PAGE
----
The mid-2000’s were littered with names like Lupin Matsutani and YO-HEY going by the wayside. The “golden years” of the promotion, the mid-2010’s, were largely drama free until the OWE split in 2018. Since then, a growing number of names have exited the promotion, but their relevance is up for debate. 

In 2022, the promotion said goodbye to the following names: 

  • Gamma
  • Kaito Ishida 
  • K-Ness
  • Naruki Doi (freelance)
  • Riki Iihashi 
  • Shoya Sato 
  • Super Shisa

Gamma and K-Ness retired with both men being long past their prime. Shisa essentially retired from any relevant competition, as he now works in micro-indies for the most part. Again, not a name that had relevance in 2022. Riki Iihashi pivoted from wrestling to bodybuilding, but remains in good-standing with the promotion. Shoya Sato received a full retirement ceremony after his injury-plagued body finally had to call it quits. The only name that stung, if you will, was Kaito Ishida, and a year later it seems that Ishida was far more effective as a Dragongate wrestler than a GLEAT/All Japan guy. 

SBK and Fujiwara are easily the biggest losses that the promotion has suffered since 2018, because a cloud of “what if?” will forever linger over the promotion. 

For SBK, many stories of his will go untold. His relationship with HYO, for instance, goes largely unexplored. SBK’s eternal rival in Jacky “Funky” Kamei is now a thing of the past. When SBK left Dragongate last July to head for North America, Madoka Kikuta, his classmate, was going nowhere fast. Now he’s the top dog. He never wrestled Mochizuki Junior, Kaito Nagano, Yoshiki Kato, or his one-time companion in Mexico, Takuma Nishikawa.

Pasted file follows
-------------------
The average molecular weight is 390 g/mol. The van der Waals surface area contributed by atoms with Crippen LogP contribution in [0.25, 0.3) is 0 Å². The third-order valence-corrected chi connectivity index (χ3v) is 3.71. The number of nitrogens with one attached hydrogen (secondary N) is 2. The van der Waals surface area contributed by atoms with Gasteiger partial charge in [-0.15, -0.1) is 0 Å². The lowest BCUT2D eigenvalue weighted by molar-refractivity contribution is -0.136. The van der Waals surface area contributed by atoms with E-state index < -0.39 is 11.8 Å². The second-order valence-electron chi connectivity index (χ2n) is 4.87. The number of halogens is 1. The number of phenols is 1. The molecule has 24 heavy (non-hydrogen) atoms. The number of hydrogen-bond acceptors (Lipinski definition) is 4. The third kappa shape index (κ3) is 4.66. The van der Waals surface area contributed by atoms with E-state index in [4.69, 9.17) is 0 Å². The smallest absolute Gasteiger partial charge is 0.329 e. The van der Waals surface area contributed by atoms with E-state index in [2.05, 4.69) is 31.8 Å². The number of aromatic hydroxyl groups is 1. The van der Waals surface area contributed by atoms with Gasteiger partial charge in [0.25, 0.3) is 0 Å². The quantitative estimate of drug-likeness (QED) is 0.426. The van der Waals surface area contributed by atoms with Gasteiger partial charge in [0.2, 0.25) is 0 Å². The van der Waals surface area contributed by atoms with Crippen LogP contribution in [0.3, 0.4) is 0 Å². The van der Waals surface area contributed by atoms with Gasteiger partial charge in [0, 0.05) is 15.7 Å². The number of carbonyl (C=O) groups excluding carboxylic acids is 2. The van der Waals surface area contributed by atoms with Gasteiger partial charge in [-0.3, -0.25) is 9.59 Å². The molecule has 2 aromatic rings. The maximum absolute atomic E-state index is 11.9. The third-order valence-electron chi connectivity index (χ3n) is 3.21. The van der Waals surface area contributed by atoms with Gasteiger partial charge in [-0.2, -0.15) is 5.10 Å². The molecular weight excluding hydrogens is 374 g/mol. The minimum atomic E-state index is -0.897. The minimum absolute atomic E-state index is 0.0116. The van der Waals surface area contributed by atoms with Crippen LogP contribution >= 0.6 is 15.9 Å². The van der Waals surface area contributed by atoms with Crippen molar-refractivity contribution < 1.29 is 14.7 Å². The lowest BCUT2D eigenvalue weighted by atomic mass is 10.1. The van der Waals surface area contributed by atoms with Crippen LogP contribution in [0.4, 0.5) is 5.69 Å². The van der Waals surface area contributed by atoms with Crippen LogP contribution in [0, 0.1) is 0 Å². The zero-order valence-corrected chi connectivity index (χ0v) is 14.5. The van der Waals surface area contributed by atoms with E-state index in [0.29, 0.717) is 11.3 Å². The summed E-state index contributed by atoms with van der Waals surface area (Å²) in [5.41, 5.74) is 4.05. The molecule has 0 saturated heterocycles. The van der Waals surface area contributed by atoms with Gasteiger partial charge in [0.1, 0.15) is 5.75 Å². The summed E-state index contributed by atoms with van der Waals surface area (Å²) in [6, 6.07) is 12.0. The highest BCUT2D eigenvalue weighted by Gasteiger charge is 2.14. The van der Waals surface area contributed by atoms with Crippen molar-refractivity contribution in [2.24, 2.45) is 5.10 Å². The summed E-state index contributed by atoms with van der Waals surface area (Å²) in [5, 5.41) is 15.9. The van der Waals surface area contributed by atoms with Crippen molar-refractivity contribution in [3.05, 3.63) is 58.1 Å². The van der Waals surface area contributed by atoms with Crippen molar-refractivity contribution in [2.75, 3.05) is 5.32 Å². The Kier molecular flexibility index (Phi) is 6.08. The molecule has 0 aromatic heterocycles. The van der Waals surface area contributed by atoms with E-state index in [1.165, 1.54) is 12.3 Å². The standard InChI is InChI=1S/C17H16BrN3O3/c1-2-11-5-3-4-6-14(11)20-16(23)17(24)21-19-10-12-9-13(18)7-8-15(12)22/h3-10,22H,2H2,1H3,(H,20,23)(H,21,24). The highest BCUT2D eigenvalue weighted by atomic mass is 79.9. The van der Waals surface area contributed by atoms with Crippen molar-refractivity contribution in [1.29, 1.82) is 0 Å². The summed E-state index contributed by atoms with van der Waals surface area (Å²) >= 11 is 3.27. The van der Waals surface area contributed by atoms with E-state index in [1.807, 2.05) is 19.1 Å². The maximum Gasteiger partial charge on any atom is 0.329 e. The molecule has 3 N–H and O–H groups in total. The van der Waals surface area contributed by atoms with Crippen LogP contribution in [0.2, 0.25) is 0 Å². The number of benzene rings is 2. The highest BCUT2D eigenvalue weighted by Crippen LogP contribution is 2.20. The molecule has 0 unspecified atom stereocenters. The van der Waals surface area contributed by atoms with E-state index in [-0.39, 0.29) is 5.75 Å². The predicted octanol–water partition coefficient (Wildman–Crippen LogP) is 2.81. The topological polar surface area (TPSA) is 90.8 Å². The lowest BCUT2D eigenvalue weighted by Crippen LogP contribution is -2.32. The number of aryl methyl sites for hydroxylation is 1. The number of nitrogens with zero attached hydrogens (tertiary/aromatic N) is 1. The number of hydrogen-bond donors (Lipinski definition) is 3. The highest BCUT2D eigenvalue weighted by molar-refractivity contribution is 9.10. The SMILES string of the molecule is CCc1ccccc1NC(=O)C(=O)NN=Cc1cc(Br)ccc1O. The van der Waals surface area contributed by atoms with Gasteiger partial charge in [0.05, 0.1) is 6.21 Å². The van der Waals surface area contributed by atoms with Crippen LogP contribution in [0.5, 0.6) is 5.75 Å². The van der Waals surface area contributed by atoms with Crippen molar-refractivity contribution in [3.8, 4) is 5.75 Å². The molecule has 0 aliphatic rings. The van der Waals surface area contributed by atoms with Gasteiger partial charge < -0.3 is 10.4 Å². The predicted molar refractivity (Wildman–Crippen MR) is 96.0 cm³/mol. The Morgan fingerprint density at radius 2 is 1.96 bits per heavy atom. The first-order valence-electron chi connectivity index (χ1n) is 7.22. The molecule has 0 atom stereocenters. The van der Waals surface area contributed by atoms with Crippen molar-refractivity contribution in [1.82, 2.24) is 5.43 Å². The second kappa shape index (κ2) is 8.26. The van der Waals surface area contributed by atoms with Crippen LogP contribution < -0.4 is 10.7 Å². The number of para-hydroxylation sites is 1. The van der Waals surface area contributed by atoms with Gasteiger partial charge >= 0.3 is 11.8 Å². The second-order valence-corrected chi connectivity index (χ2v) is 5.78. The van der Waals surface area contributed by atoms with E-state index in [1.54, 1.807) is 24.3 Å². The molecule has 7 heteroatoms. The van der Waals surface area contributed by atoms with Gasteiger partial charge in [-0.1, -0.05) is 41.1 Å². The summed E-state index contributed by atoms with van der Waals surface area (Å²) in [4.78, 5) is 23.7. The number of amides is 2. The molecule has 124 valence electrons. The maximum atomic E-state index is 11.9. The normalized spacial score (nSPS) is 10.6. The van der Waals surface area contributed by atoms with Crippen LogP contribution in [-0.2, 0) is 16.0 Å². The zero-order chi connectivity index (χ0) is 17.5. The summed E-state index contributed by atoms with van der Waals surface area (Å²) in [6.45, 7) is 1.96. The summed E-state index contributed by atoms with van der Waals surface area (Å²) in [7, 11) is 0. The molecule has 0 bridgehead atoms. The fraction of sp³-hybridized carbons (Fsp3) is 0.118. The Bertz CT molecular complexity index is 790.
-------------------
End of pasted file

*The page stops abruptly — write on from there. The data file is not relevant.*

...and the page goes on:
In two-and-a-half years, SBK racked up two Brave Gate reigns and runs with both the Twin and Triangle Gate belts. Perhaps had he been a few inches taller, he would’ve already been a Dream Gate Champion. 

For Fujiwara, he seemingly had unfinished business with Eita. He had a score to settle with his FUTURE classmate ISHIN. He left money on the table with Diamante. He also never squared off against Junior, Nagano, Kato, or Nishikawa. 

Amazingly, Fujiwara only scored one pinfall in his Dragongate career, a sunset flip in a five-way elimination match. You could argue that the biggest story left on the table for Fujiwara is that of success. 

It seems that these two will be stationed in Mexico for a very long time. While nothing is impossible, all signs show that this isn’t a ploy to work elsewhere in Japan. While they could waltz into GLEAT and become the most talented wrestlers on the roster, I don’t see that being their move. They also don’t seem like likely candidates for NOAH, given some issues they may have with wrestlers there behind the scenes. While they are talented enough to work in the New Japan juniors division, they would look incredibly small there. There is no obvious landing place for them outside of AAA. 

Of course, the two shared cordial messages with Dragongate and their fanbase on the way out, and if Ultimo Dragon can eventually come home, there’s no reason that SBK and Takuma Fujiwara can’t do the same eventually.